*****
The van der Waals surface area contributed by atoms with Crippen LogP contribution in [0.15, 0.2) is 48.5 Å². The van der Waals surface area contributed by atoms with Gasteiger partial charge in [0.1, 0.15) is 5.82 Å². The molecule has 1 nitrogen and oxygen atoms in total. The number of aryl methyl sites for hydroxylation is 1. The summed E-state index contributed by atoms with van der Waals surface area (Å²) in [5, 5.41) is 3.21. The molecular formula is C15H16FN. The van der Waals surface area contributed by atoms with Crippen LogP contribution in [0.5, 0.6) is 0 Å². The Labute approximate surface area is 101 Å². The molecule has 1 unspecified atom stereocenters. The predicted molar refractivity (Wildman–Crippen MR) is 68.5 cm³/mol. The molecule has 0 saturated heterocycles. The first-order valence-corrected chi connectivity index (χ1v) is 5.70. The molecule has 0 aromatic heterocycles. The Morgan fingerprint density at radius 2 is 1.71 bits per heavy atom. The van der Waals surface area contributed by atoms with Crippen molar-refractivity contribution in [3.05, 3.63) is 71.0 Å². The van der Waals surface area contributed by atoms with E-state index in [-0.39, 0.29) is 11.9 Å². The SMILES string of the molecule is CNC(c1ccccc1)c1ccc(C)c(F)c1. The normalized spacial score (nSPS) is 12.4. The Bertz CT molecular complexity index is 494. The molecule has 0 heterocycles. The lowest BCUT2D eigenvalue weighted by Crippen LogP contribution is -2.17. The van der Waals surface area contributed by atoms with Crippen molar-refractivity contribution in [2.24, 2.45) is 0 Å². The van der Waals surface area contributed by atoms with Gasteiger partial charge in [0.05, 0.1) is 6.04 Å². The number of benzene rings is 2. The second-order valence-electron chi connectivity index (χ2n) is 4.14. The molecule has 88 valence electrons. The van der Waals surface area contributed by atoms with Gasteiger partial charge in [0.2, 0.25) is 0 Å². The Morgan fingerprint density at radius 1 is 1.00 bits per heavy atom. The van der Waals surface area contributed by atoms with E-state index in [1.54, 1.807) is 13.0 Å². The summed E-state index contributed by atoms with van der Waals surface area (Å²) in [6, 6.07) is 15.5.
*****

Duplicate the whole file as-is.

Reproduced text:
The van der Waals surface area contributed by atoms with Crippen LogP contribution in [0.15, 0.2) is 48.5 Å². The van der Waals surface area contributed by atoms with Gasteiger partial charge in [0.1, 0.15) is 5.82 Å². The molecule has 1 nitrogen and oxygen atoms in total. The number of aryl methyl sites for hydroxylation is 1. The summed E-state index contributed by atoms with van der Waals surface area (Å²) in [5, 5.41) is 3.21. The molecular formula is C15H16FN. The van der Waals surface area contributed by atoms with Crippen LogP contribution in [0.5, 0.6) is 0 Å². The Labute approximate surface area is 101 Å². The molecule has 1 unspecified atom stereocenters. The predicted molar refractivity (Wildman–Crippen MR) is 68.5 cm³/mol. The molecule has 0 saturated heterocycles. The first-order valence-corrected chi connectivity index (χ1v) is 5.70. The molecule has 0 aromatic heterocycles. The Morgan fingerprint density at radius 2 is 1.71 bits per heavy atom. The van der Waals surface area contributed by atoms with Crippen molar-refractivity contribution in [3.05, 3.63) is 71.0 Å². The van der Waals surface area contributed by atoms with E-state index in [-0.39, 0.29) is 11.9 Å². The SMILES string of the molecule is CNC(c1ccccc1)c1ccc(C)c(F)c1. The normalized spacial score (nSPS) is 12.4. The Bertz CT molecular complexity index is 494. The molecule has 0 heterocycles. The lowest BCUT2D eigenvalue weighted by Crippen LogP contribution is -2.17. The van der Waals surface area contributed by atoms with Crippen molar-refractivity contribution in [2.24, 2.45) is 0 Å². The van der Waals surface area contributed by atoms with Gasteiger partial charge in [0.05, 0.1) is 6.04 Å². The number of benzene rings is 2. The second-order valence-electron chi connectivity index (χ2n) is 4.14. The molecule has 88 valence electrons. The van der Waals surface area contributed by atoms with Gasteiger partial charge in [0.2, 0.25) is 0 Å². The Morgan fingerprint density at radius 1 is 1.00 bits per heavy atom. The van der Waals surface area contributed by atoms with E-state index in [1.54, 1.807) is 13.0 Å². The summed E-state index contributed by atoms with van der Waals surface area (Å²) in [6, 6.07) is 15.5.